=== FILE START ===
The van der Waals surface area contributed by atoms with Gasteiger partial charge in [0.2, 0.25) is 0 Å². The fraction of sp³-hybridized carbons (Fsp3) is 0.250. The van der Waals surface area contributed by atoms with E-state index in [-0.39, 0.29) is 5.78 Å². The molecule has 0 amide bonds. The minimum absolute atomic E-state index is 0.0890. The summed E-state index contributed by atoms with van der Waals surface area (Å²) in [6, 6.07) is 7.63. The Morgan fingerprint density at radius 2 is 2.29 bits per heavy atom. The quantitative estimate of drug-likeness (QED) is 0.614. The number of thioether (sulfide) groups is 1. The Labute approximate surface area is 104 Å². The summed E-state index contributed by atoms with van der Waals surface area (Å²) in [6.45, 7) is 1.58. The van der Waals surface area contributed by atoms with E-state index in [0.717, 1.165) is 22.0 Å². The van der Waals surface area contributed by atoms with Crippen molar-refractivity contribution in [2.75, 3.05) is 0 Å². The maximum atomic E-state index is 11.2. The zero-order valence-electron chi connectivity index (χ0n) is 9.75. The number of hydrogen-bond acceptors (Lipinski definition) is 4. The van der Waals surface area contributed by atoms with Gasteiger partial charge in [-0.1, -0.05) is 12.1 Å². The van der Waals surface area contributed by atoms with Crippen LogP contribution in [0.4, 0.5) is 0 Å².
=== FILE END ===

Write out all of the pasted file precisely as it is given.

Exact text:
The van der Waals surface area contributed by atoms with Gasteiger partial charge in [0.2, 0.25) is 0 Å². The fraction of sp³-hybridized carbons (Fsp3) is 0.250. The van der Waals surface area contributed by atoms with E-state index in [-0.39, 0.29) is 5.78 Å². The molecule has 0 amide bonds. The minimum absolute atomic E-state index is 0.0890. The summed E-state index contributed by atoms with van der Waals surface area (Å²) in [6, 6.07) is 7.63. The Morgan fingerprint density at radius 2 is 2.29 bits per heavy atom. The quantitative estimate of drug-likeness (QED) is 0.614. The number of thioether (sulfide) groups is 1. The Labute approximate surface area is 104 Å². The summed E-state index contributed by atoms with van der Waals surface area (Å²) in [6.45, 7) is 1.58. The van der Waals surface area contributed by atoms with E-state index in [0.717, 1.165) is 22.0 Å². The van der Waals surface area contributed by atoms with Crippen molar-refractivity contribution in [2.75, 3.05) is 0 Å². The maximum atomic E-state index is 11.2. The zero-order valence-electron chi connectivity index (χ0n) is 9.75. The number of hydrogen-bond acceptors (Lipinski definition) is 4. The van der Waals surface area contributed by atoms with Gasteiger partial charge in [-0.1, -0.05) is 12.1 Å². The van der Waals surface area contributed by atoms with Crippen LogP contribution in [0.4, 0.5) is 0 Å².